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Decay Series - doe-hdbk-1113-98_reaffirm_2005_040116
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Radiological Safety Trainign for Uranium Facilities
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Toxicological/Biological Effects - doe-hdbk-1113-98_reaffirm_2005_040118


DOE-HDBK-1113-98
Radiological Safety Training for Uranium Facilities
Module 101 Properties of Uranium
have the same chemical reactivity, and all can be made into the many different
physical and chemical forms discussed in this section.
1. Fire
Uranium is a metal that will sustain a burning reaction (similar to a magnesium
flare). The potential for a fire is greatest when the uranium is in a finely divided
form, such as milling chips or filings. In this form, uranium can undergo
spontaneous ignition. Uranium metal is often machined to provide a useful end
product, and milling chips and filings are unavoidable byproducts.
Precautions must be taken to prevent chips and filings from igniting. One
precaution is submersing the chips and filings in water or a mineral oil. Storage
in water produces hydrogen gas due to a chemical reaction. To prevent the
hydrogen gas from reaching an explosive concentration, and to prevent a
pressure buildup, containers must be vented. Incidents have occurred where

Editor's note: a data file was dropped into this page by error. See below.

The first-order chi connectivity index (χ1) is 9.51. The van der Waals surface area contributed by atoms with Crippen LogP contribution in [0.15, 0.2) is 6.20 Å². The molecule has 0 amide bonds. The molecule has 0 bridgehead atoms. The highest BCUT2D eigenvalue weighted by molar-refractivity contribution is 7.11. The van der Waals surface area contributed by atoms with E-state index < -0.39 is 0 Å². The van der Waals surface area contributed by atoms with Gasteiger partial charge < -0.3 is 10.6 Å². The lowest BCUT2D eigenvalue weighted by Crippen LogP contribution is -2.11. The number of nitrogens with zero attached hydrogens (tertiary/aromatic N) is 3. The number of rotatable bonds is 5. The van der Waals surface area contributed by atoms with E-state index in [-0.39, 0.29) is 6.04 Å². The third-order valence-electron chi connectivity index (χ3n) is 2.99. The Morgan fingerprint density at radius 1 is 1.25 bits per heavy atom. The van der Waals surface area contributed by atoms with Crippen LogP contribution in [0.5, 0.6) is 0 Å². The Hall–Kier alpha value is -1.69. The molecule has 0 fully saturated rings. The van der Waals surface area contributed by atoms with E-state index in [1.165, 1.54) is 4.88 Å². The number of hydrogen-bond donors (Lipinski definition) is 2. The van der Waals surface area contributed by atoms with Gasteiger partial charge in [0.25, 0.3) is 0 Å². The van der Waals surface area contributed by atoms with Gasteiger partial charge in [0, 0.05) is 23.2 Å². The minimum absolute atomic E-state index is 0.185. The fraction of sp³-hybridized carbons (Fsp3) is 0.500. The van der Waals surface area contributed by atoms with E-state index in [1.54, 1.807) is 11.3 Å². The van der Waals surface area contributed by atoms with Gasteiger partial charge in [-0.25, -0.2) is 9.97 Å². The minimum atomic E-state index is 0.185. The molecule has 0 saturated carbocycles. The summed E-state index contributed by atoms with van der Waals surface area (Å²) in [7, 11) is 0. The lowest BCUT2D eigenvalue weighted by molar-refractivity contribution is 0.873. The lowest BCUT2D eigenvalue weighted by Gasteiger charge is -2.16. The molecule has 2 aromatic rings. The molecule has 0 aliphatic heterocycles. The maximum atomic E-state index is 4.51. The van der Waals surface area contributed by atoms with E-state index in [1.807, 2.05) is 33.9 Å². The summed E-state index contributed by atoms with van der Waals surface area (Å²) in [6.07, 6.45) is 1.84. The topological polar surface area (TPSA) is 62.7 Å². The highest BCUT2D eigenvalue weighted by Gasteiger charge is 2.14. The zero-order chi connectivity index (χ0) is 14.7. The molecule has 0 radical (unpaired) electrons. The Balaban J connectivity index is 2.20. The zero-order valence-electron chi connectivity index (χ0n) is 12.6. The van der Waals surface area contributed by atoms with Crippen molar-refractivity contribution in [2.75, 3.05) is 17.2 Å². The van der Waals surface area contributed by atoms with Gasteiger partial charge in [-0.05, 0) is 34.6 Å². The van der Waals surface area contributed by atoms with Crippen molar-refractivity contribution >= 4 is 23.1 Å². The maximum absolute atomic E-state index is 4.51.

container lids have been blown off by unexpected gas pressure buildup.
Once uranium starts to burn, it is extremely difficult to extinguish. None of the
typical extinguishing methods, such as water, carbon dioxide, or halon, is
effective in fighting uranium fires. In fact, halon may be explosive and produce
toxic fumes if used directly on the fire. Normally, small fires may be put out by
using MET-L-X powder, which is a mixture of sodium chloride (table salt) and
potassium carbonate (baking powder). When spread over the burning metal in
significant quantities, MET-L-X starves the fire of oxygen.
Larger fires, such as with storage drums, are more difficult to extinguish.
Submersion in water will eventually work once the metal cools down. However,
continuous water addition is necessary to make up for losses due to boiling and
7


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